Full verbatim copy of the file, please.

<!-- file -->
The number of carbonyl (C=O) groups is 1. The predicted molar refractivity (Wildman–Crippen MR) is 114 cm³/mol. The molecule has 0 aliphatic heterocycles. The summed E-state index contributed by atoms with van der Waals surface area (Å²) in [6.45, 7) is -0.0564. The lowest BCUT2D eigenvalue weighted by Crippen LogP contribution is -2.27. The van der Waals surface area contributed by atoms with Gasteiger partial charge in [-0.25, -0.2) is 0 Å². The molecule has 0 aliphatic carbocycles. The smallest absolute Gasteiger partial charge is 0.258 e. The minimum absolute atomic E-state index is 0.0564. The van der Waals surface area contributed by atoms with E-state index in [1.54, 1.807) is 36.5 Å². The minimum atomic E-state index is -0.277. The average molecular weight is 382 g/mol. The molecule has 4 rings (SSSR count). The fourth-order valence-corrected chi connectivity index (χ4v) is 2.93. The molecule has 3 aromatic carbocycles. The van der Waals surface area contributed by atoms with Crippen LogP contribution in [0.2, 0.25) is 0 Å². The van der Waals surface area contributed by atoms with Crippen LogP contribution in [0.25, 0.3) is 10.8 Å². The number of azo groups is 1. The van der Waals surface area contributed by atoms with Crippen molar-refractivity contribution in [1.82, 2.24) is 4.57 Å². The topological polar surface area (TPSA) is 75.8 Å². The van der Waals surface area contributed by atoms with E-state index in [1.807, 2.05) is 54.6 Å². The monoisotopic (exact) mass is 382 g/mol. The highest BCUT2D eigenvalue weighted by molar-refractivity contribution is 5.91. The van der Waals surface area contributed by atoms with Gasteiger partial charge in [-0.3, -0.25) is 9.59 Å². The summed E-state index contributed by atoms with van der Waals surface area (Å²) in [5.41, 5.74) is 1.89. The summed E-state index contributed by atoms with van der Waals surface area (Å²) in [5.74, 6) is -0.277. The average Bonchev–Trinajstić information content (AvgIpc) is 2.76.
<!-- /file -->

The number of carbonyl (C=O) groups is 1. The predicted molar refractivity (Wildman–Crippen MR) is 114 cm³/mol. The molecule has 0 aliphatic heterocycles. The summed E-state index contributed by atoms with van der Waals surface area (Å²) in [6.45, 7) is -0.0564. The lowest BCUT2D eigenvalue weighted by Crippen LogP contribution is -2.27. The van der Waals surface area contributed by atoms with Gasteiger partial charge in [-0.25, -0.2) is 0 Å². The molecule has 0 aliphatic carbocycles. The smallest absolute Gasteiger partial charge is 0.258 e. The minimum absolute atomic E-state index is 0.0564. The van der Waals surface area contributed by atoms with E-state index in [1.54, 1.807) is 36.5 Å². The minimum atomic E-state index is -0.277. The average molecular weight is 382 g/mol. The molecule has 4 rings (SSSR count). The fourth-order valence-corrected chi connectivity index (χ4v) is 2.93. The molecule has 3 aromatic carbocycles. The van der Waals surface area contributed by atoms with Crippen LogP contribution in [0.2, 0.25) is 0 Å². The van der Waals surface area contributed by atoms with Crippen LogP contribution in [0.25, 0.3) is 10.8 Å². The number of azo groups is 1. The van der Waals surface area contributed by atoms with Crippen molar-refractivity contribution in [1.82, 2.24) is 4.57 Å². The topological polar surface area (TPSA) is 75.8 Å². The van der Waals surface area contributed by atoms with E-state index in [1.807, 2.05) is 54.6 Å². The monoisotopic (exact) mass is 382 g/mol. The highest BCUT2D eigenvalue weighted by molar-refractivity contribution is 5.91. The van der Waals surface area contributed by atoms with Gasteiger partial charge in [-0.3, -0.25) is 9.59 Å². The summed E-state index contributed by atoms with van der Waals surface area (Å²) in [5.41, 5.74) is 1.89. The summed E-state index contributed by atoms with van der Waals surface area (Å²) in [5.74, 6) is -0.277. The average Bonchev–Trinajstić information content (AvgIpc) is 2.76.